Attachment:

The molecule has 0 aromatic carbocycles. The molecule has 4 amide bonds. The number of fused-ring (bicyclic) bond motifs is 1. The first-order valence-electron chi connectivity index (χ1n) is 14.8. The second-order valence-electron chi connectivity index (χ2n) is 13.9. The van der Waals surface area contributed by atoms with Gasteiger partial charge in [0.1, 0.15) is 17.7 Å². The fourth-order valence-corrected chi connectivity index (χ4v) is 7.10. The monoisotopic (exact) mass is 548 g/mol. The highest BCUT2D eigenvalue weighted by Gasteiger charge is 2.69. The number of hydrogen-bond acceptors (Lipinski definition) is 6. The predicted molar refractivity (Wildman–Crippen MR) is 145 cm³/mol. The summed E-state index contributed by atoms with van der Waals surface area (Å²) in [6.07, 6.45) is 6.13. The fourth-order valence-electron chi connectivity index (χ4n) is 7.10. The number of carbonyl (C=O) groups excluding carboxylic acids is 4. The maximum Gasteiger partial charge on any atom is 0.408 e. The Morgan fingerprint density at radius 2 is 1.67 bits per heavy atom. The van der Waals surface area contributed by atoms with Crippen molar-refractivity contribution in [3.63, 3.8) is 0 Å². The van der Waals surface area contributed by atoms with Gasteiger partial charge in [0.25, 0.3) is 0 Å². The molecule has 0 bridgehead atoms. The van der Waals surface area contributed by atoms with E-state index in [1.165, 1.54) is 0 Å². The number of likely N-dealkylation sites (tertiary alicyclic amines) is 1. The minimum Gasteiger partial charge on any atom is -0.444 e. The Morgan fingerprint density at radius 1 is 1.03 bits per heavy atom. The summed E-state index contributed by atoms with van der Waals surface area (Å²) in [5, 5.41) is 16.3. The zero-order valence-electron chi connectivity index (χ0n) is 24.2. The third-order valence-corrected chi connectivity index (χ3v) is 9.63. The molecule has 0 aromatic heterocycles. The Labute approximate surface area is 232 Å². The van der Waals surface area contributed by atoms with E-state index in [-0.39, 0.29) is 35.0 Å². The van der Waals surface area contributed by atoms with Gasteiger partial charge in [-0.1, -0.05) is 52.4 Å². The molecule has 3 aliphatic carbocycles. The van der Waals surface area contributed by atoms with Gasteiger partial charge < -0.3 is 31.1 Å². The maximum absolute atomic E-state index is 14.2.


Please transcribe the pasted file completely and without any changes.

The molecule has 0 aromatic carbocycles. The molecule has 4 amide bonds. The number of fused-ring (bicyclic) bond motifs is 1. The first-order valence-electron chi connectivity index (χ1n) is 14.8. The second-order valence-electron chi connectivity index (χ2n) is 13.9. The van der Waals surface area contributed by atoms with Gasteiger partial charge in [0.1, 0.15) is 17.7 Å². The fourth-order valence-corrected chi connectivity index (χ4v) is 7.10. The monoisotopic (exact) mass is 548 g/mol. The highest BCUT2D eigenvalue weighted by Gasteiger charge is 2.69. The number of hydrogen-bond acceptors (Lipinski definition) is 6. The predicted molar refractivity (Wildman–Crippen MR) is 145 cm³/mol. The summed E-state index contributed by atoms with van der Waals surface area (Å²) in [6.07, 6.45) is 6.13. The fourth-order valence-electron chi connectivity index (χ4n) is 7.10. The number of carbonyl (C=O) groups excluding carboxylic acids is 4. The maximum Gasteiger partial charge on any atom is 0.408 e. The Morgan fingerprint density at radius 2 is 1.67 bits per heavy atom. The van der Waals surface area contributed by atoms with Crippen molar-refractivity contribution in [3.63, 3.8) is 0 Å². The van der Waals surface area contributed by atoms with Gasteiger partial charge in [0.25, 0.3) is 0 Å². The molecule has 0 bridgehead atoms. The van der Waals surface area contributed by atoms with E-state index in [1.165, 1.54) is 0 Å². The number of likely N-dealkylation sites (tertiary alicyclic amines) is 1. The minimum Gasteiger partial charge on any atom is -0.444 e. The Morgan fingerprint density at radius 1 is 1.03 bits per heavy atom. The summed E-state index contributed by atoms with van der Waals surface area (Å²) in [5, 5.41) is 16.3. The zero-order valence-electron chi connectivity index (χ0n) is 24.2. The third-order valence-corrected chi connectivity index (χ3v) is 9.63. The molecule has 0 aromatic heterocycles. The Labute approximate surface area is 232 Å². The van der Waals surface area contributed by atoms with E-state index in [-0.39, 0.29) is 35.0 Å². The van der Waals surface area contributed by atoms with Gasteiger partial charge in [-0.1, -0.05) is 52.4 Å². The molecule has 3 aliphatic carbocycles. The van der Waals surface area contributed by atoms with Gasteiger partial charge < -0.3 is 31.1 Å². The maximum absolute atomic E-state index is 14.2.